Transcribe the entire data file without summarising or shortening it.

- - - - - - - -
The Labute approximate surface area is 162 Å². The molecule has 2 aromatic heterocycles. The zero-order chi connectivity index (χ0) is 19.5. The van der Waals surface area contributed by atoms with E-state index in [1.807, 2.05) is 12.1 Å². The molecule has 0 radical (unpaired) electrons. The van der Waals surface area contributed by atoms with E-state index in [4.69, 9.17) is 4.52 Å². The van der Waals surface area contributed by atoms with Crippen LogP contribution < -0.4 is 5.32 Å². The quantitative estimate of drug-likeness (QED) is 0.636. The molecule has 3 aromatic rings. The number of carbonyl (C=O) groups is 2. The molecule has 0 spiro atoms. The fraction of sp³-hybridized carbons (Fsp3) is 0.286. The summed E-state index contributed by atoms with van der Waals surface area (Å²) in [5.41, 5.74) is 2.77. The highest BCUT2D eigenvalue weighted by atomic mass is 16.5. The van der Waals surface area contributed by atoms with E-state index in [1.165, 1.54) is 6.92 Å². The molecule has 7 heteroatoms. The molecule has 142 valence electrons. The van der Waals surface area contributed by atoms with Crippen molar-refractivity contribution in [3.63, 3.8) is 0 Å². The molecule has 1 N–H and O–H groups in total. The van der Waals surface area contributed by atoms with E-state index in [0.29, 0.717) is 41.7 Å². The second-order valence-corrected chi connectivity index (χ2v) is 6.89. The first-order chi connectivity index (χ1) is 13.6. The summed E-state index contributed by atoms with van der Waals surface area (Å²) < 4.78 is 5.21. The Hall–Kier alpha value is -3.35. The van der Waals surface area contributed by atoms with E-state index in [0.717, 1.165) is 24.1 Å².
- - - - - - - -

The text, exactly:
The Labute approximate surface area is 162 Å². The molecule has 2 aromatic heterocycles. The zero-order chi connectivity index (χ0) is 19.5. The van der Waals surface area contributed by atoms with E-state index in [1.807, 2.05) is 12.1 Å². The molecule has 0 radical (unpaired) electrons. The van der Waals surface area contributed by atoms with E-state index in [4.69, 9.17) is 4.52 Å². The van der Waals surface area contributed by atoms with Crippen LogP contribution < -0.4 is 5.32 Å². The quantitative estimate of drug-likeness (QED) is 0.636. The molecule has 3 aromatic rings. The number of carbonyl (C=O) groups is 2. The molecule has 0 spiro atoms. The fraction of sp³-hybridized carbons (Fsp3) is 0.286. The summed E-state index contributed by atoms with van der Waals surface area (Å²) in [5.41, 5.74) is 2.77. The highest BCUT2D eigenvalue weighted by atomic mass is 16.5. The van der Waals surface area contributed by atoms with E-state index in [1.165, 1.54) is 6.92 Å². The molecule has 7 heteroatoms. The molecule has 142 valence electrons. The van der Waals surface area contributed by atoms with Crippen molar-refractivity contribution in [3.63, 3.8) is 0 Å². The molecule has 1 N–H and O–H groups in total. The van der Waals surface area contributed by atoms with E-state index in [0.29, 0.717) is 41.7 Å². The second-order valence-corrected chi connectivity index (χ2v) is 6.89. The first-order chi connectivity index (χ1) is 13.6. The summed E-state index contributed by atoms with van der Waals surface area (Å²) < 4.78 is 5.21. The Hall–Kier alpha value is -3.35. The van der Waals surface area contributed by atoms with E-state index in [0.717, 1.165) is 24.1 Å².